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used in The Great Gatsby

4 uses
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evil or harmful; or making an evil or frightening impression
  • I lived at West Egg, the — well, the less fashionable of the two, though this is a most superficial tag to express the bizarre and not a little sinister contrast between them.
    p. 5.4
sinister = foreshadowing harm

(editor's note:  Gatsby lives on the West Egg where there is new money. Daisy and Tom who both live on the East Egg where there is old money. This editor thinks Nick is using the word sinister to foreshadow the harm caused in the novel by stereotypical differences between people with old and new money.)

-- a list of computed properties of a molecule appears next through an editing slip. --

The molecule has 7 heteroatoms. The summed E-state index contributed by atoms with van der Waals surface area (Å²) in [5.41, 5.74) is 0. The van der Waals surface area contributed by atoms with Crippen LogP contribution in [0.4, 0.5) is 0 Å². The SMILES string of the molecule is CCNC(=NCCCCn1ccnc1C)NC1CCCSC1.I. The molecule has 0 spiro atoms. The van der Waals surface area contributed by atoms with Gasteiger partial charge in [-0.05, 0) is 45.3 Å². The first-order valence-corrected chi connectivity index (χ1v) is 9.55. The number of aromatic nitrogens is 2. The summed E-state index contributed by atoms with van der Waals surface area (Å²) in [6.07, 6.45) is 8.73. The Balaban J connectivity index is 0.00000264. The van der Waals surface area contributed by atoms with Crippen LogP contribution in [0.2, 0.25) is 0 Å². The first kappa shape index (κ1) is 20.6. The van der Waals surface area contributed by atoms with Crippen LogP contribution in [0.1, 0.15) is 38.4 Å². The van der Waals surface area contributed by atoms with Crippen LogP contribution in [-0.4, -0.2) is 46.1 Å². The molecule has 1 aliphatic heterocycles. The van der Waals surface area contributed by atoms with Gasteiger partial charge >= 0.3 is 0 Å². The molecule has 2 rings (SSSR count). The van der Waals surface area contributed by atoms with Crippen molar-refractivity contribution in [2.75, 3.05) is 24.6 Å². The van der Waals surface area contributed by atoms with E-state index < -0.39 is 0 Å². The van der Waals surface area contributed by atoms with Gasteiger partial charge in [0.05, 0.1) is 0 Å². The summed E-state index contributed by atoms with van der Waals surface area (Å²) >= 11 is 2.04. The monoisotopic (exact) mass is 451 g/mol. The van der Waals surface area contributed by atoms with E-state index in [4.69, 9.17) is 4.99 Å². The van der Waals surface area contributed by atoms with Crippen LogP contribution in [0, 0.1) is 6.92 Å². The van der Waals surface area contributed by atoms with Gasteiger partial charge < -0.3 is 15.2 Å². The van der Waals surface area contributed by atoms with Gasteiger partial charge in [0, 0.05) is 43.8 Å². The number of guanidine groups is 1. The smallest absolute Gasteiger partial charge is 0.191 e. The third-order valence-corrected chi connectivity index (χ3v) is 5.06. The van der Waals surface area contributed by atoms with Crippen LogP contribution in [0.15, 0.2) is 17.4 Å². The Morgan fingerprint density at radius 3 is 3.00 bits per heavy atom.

• I could see nothing sinister about him.
    p. 50.2
  • sinister = evil or frightening
  • And with this doubt, his whole statement fell to pieces, and I wondered if there wasn't something a little sinister about him, after all.
    p. 65.7
  • sinister = foreshadowing bad things
  • For all I knew he was going to rob the house in a moment; I wouldn't have been surprised to see sinister faces, the faces of "Wolfshiem's people," behind him in the dark shrubbery.
    p. 143.0
sinister = frightening
There are no more uses of "sinister" in The Great Gatsby.

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